Is the hand valve open or closed? Uncertainty breeds risk. Automatic recording is safer.

Is the hand valve open or closed? Uncertainty breeds risk. Automatic recording is safer. Image credit: ©stock.adobe.com/au/zorandim75

Sending diagnostic data to the cloud! Untapped HART data is yesterday’s news

Things become much more complex if a plant operator wants to squeeze maximum availability from valves and positioners, since these provide hundreds of items of diagnostic information that cannot be so readily assigned to an ageing process. But there are software tools that can make reliable predictions based on mass data analysis. If the provider of such a tool is granted access to the HART signals of all positioners, the software can warn of leaks or a deteriorating valve lift in good time. An app, which each user pays just a small fee for, facilitates the scheduling of maintenance work, thus optimising system availability.

The majority of field devices make diagnostic information available via HART, but this data is hardly ever utilised. Now this could finally change, thanks to digitisation and Industry 4.0. The computing capacity of control systems or a maintenance tool is necessarily limited, and systems are often not up to date — and there could be years to wait until the next migration. But in the cloud, things are different — even in a public cloud.

Network intelligence for columns! When APC reaches its limits

Networked intelligence could revolutionise how distillation columns are controlled, for example — an issue that, despite all the progress made with Advanced Process Control, has still not been solved satisfactorily. If technical specialists had access to all available variables and disturbance variables, they would be able to create the ideal closed-loop control. All they need are these variables and enough computing capacity. An IIoT gateway gives them access to both. Any online services the IT experts like can be used on the internet or an intranet. Some new setpoints are returned, eg, as Profinet variables or as a recommended action, depending on the application. Taking pump analyses as an example, diagnostic data is fed into the network as big data, and what comes back is this: please replace pump 27 within the next three months.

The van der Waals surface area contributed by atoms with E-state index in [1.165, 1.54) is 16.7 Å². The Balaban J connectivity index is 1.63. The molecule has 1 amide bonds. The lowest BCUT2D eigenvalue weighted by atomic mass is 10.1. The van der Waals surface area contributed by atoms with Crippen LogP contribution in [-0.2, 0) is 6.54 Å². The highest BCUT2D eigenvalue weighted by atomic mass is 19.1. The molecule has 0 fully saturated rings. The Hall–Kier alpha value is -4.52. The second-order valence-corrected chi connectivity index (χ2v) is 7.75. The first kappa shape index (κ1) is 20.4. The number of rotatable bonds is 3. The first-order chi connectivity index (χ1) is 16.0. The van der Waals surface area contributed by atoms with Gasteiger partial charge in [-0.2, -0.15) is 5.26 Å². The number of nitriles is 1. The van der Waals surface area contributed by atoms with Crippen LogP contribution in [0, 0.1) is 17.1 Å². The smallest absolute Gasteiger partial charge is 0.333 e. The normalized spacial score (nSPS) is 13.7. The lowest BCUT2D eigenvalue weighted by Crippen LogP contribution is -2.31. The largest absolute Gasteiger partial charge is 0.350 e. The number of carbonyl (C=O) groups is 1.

Even weather events can be accessed by the automation or control system, no matter how old it is. Gone are the days when personnel at the control board always had to keep one eye on the weather radar and adjust the system in response to every unusual weather event. In future, the weather forecast can be used as an online service; the plant will adapt automatically to strong rain from the west or a cold front from the north-east. Weather events become process variables. Other potential applications will be a welcome playground for IT and automation graduates joining the industry today.

Top image credit: ©stock.adobe.com/au/ktsdesign